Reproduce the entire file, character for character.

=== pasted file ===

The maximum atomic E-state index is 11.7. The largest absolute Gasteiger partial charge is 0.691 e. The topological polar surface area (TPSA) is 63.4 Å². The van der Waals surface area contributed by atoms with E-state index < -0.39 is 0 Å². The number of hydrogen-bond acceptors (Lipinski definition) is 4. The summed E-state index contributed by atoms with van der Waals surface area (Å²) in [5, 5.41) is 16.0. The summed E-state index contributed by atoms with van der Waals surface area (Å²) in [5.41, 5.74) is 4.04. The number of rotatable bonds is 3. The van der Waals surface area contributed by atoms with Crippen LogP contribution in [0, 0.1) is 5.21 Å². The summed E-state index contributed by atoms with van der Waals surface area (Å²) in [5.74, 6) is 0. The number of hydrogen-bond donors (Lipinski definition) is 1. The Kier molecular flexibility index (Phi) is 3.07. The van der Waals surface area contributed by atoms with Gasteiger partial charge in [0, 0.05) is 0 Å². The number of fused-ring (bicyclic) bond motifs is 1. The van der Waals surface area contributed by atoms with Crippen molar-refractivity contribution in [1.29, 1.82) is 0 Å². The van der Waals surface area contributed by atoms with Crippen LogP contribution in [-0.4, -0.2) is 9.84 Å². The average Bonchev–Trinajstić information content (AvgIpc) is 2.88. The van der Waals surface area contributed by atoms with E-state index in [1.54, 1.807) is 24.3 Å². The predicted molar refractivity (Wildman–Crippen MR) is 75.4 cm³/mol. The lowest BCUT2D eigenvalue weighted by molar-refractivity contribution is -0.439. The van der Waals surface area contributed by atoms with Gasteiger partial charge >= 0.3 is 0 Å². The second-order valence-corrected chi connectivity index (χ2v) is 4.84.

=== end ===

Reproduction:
The maximum atomic E-state index is 11.7. The largest absolute Gasteiger partial charge is 0.691 e. The topological polar surface area (TPSA) is 63.4 Å². The van der Waals surface area contributed by atoms with E-state index < -0.39 is 0 Å². The number of hydrogen-bond acceptors (Lipinski definition) is 4. The summed E-state index contributed by atoms with van der Waals surface area (Å²) in [5, 5.41) is 16.0. The summed E-state index contributed by atoms with van der Waals surface area (Å²) in [5.41, 5.74) is 4.04. The number of rotatable bonds is 3. The van der Waals surface area contributed by atoms with Crippen LogP contribution in [0, 0.1) is 5.21 Å². The summed E-state index contributed by atoms with van der Waals surface area (Å²) in [5.74, 6) is 0. The number of hydrogen-bond donors (Lipinski definition) is 1. The Kier molecular flexibility index (Phi) is 3.07. The van der Waals surface area contributed by atoms with Gasteiger partial charge in [0, 0.05) is 0 Å². The number of fused-ring (bicyclic) bond motifs is 1. The van der Waals surface area contributed by atoms with Crippen molar-refractivity contribution in [1.29, 1.82) is 0 Å². The van der Waals surface area contributed by atoms with Crippen LogP contribution in [-0.4, -0.2) is 9.84 Å². The average Bonchev–Trinajstić information content (AvgIpc) is 2.88. The van der Waals surface area contributed by atoms with E-state index in [1.54, 1.807) is 24.3 Å². The predicted molar refractivity (Wildman–Crippen MR) is 75.4 cm³/mol. The lowest BCUT2D eigenvalue weighted by molar-refractivity contribution is -0.439. The van der Waals surface area contributed by atoms with Gasteiger partial charge >= 0.3 is 0 Å². The second-order valence-corrected chi connectivity index (χ2v) is 4.84.